I love skeptics of the Christian worldview! This may surprise you since what often takes place in the great debates between skeptics and Christians is ad hominem attacks and other forms of belittling and mischaracterizing of the other. But, I really do love them. Though the idea of loving the opposition seems far-fetched, here are a few reasons why I love skeptics of Christianity:
- Skeptics of Christianity are passionate about what they believe and I greatly respect their passion. In a world where people are minimally interested in discussing any issues related to the existence of God, I love the fact that skeptics of Christianity are passionate about what they believe. While I may disagree with their assessment regarding Christianity, I’m grateful for their passion and courage to stand up for what they believe.
- Skeptics are often very knowledgeable about what they believe and because of that, they cause me to question, search, and research the foundations of my own faith. I do not know where I would be without people asking me the tough questions about my faith because, through those tough questions, I’ve found answers that deepen my faith and draw me closer in my relationship with God.
- God loves skeptics! If there were ever a reason to love people who are skeptical of Christianity, it would be because God loves them. Jesus loved a ton of people who questioned, doubted, ridiculed, and disbelieved his claims of Sonship and divinity. Despite all of it, Jesus loved them to the point of dying on a cross for them. Too often we engage those with whom we disagree in hopes of humiliating them. Christians are called to meet people where they are so Jesus can change who they are. Jesus calls me to love people who may hate me, mock me, belittle me, or even kill me. But, as a Christian, my love for skeptics far outweighs the consequences of any pain which it might cause me. Why? Because I want to call them brother or sister in Christ. Christ had the unique ability to see people for who they could be in the future, rather than who they were in the present.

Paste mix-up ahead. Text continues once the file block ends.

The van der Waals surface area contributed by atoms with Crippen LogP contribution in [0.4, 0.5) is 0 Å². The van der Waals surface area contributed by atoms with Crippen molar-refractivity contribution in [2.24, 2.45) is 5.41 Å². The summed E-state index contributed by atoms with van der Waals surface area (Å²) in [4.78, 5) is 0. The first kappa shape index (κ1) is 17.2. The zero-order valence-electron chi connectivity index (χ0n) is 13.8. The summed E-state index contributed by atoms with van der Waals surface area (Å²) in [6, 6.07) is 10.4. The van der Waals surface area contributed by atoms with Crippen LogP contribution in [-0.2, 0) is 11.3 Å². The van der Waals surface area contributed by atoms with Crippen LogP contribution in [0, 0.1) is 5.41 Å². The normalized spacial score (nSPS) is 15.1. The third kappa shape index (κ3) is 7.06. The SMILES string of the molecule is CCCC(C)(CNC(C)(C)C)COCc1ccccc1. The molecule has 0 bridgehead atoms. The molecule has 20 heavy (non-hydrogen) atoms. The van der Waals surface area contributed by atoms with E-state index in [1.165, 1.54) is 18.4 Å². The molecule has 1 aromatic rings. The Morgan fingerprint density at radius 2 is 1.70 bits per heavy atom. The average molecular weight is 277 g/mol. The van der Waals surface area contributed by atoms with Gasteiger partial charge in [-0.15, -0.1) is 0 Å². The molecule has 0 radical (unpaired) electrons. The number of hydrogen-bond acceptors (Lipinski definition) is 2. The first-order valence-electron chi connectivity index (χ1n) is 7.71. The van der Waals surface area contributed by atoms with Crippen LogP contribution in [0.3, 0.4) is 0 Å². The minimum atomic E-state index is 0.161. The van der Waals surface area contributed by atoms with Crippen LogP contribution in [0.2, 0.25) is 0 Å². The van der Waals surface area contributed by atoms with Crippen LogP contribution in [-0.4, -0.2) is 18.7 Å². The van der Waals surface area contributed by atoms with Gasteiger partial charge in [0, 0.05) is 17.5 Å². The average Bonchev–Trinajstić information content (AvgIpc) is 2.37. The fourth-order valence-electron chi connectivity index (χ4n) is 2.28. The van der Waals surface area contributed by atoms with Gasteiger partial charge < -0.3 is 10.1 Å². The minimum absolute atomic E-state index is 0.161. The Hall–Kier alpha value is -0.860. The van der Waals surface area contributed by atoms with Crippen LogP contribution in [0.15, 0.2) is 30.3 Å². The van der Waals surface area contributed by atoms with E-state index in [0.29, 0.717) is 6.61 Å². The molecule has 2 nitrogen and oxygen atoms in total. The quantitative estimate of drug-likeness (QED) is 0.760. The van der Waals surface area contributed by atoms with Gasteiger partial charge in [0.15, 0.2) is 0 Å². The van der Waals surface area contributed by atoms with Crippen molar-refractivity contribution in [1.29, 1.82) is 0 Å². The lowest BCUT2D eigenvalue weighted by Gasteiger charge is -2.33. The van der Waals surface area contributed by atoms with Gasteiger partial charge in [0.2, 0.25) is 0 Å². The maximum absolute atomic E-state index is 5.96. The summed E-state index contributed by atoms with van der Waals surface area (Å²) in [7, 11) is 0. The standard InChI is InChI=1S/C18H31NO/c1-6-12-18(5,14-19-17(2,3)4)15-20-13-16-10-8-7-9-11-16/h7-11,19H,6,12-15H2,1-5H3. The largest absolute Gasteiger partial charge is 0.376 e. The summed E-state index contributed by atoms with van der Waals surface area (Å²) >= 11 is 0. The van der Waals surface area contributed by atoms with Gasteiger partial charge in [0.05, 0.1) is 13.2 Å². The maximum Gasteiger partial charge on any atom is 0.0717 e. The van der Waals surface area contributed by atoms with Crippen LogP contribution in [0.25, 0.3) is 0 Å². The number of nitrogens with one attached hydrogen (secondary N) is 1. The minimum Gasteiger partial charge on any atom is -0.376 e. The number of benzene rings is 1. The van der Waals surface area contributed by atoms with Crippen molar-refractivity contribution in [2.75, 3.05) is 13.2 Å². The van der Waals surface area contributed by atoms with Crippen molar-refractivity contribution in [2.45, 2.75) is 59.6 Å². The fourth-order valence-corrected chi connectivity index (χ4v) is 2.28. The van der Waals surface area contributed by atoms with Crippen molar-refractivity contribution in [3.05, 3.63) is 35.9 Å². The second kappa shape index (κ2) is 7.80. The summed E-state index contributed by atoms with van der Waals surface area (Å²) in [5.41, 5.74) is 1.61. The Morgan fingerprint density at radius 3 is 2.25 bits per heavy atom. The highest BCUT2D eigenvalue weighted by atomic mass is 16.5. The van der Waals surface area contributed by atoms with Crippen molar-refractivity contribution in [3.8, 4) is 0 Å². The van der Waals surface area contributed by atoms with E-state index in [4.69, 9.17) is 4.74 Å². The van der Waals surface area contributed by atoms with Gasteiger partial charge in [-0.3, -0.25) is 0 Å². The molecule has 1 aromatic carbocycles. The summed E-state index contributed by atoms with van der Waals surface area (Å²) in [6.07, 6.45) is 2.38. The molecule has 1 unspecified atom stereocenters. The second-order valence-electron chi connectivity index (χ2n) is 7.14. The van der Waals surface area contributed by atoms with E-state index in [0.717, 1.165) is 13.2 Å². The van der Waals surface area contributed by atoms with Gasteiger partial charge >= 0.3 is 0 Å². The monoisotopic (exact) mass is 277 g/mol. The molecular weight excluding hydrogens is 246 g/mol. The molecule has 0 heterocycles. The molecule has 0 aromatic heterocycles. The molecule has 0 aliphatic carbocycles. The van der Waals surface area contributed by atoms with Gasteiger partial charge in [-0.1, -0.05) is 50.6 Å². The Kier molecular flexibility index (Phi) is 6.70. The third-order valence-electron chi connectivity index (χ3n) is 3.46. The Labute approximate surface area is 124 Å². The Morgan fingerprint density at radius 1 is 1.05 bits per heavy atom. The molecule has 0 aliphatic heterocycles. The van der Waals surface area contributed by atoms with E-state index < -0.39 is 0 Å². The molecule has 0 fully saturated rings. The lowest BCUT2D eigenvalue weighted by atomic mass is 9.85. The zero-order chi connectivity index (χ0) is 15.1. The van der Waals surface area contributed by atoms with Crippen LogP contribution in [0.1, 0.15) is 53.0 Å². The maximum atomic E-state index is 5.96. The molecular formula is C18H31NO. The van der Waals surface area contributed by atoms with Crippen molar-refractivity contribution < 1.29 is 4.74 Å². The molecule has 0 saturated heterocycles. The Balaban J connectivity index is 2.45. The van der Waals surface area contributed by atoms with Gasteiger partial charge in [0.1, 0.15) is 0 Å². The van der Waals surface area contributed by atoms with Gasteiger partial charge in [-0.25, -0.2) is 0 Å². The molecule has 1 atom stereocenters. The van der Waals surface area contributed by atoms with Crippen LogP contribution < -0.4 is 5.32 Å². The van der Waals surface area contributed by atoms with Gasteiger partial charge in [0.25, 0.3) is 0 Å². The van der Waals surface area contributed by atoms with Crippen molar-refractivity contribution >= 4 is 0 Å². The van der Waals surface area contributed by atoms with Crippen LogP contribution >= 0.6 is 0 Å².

My prayer is that as we engage people around us who are not Christians, we first learn to love them for their passion, their ability to stretch us intellectually, and because of who they could be! If we do that, we’ll gain their respect, engage in fruitful dialogue, and potentially change their lives.